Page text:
Twitter Facebook Instagram YouTube

Archive for February, 2021


Written by admin on . Posted in Press Releases

WASHINGTON, D.C.  – The impact of judicial nominees can be traced back to the founding of this nation. Today that impact was felt in a painful way when Texas federal judge John Barker ruled that the current CDC moratorium exceeded the authority of the constitution. The Centers for Disease Control (CDC) issued order 361 of the public health act to temporarily halt evictions back on September 4, 2020. This guidance shielded some tenants from eviction due to the current coronavirus pandemic. This order was also issued to help prevent spread of the coronavirus. 

The state of Texas, which ranks at the top in carrying out evictions, is helping perpetuate homelessness. The state is living up to their slogan “everything is bigger in Texas”. According to the Eviction Lab, there have been 2,668 evictions carried out in the United States just in the last seven days. The state of Texas ranks at the top when it comes to executing evictions. Since March of last year, cities in Texas evicted people at an alarming rate. Austin executed 877 evictions, Fort Worth 12,353 evictions, and Houston executed 24,355 evictions. Bigger does not always equate to better.

The National Coalition for the Homeless supports adhering to eviction moratoria, and preventing housing displacement due to the pandemic economic downturn. As the top public health agency of the federal government, the CDC issued an order meant to protect the health and safety of everyone. By allowing evictions to proceed, city and state governments are ignoring the purpose of the CDC’s moratorium and guidance on quarantine and social distance. Housing is a human right.  It says so in our declaration of independence; life, liberty and the pursuit of happiness. Public servants including the executive, legislative, and judicial branches of government are supposed to execute that, not evictions.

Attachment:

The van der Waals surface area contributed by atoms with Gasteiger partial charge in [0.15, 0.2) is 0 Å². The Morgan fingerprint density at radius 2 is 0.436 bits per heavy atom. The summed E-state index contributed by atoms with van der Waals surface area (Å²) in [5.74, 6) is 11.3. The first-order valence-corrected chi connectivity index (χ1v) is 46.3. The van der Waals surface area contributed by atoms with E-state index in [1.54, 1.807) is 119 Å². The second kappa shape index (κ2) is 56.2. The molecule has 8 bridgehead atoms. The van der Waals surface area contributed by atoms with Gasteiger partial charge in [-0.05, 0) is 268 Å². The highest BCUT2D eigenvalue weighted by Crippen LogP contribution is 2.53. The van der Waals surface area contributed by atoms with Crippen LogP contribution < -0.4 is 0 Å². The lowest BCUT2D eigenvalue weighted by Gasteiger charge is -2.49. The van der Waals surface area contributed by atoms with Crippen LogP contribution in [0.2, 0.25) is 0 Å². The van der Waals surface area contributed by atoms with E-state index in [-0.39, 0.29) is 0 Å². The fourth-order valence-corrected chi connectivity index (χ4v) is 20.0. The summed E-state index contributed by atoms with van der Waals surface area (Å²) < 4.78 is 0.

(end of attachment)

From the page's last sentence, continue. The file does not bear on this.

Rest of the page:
NCH Statement on Senate Parliamentarian decision regarding Minimum Wage increase

Written by admin on . Posted in News

WASHINGTON, D.C.  – Elizabeth MacDonough, the current Senate Parliamentarian ruled today that the Raise the Wage Act would not be included in the current American Rescue Plan. Her decision now puts a temporary halt to the Democrats plan to raise the wage. During a recent townhall, Senator Bernie Sanders I-VT, indicated that this fight to raise the minimum wage to $15 per hour is not over. It’s disappointing for someone that does not have a vote to make that decision, but we will not give up. There are other ways to do this.

There are other economic solutions to focus on beside raising the wage that may make wages more sustainable. Guaranteed Income and Universal Livable Wage would eliminate the argument that jobs and businesses would be lost. It now becomes a matter of the will of the people instead of the skill of the politician.

In 12 years, the cost of most necessities like housing, transportation and medical care, have increased, and in some cases, astronomically increased. But this the longest period of time the Federal minimum wage has remained stagnant since it was created. While the minimum wage is not the cause of homelessness, it does contribute to it. In the United States, there is not one county where you can afford a two-bedroom apartment working 40 hours per week earning minimum wage.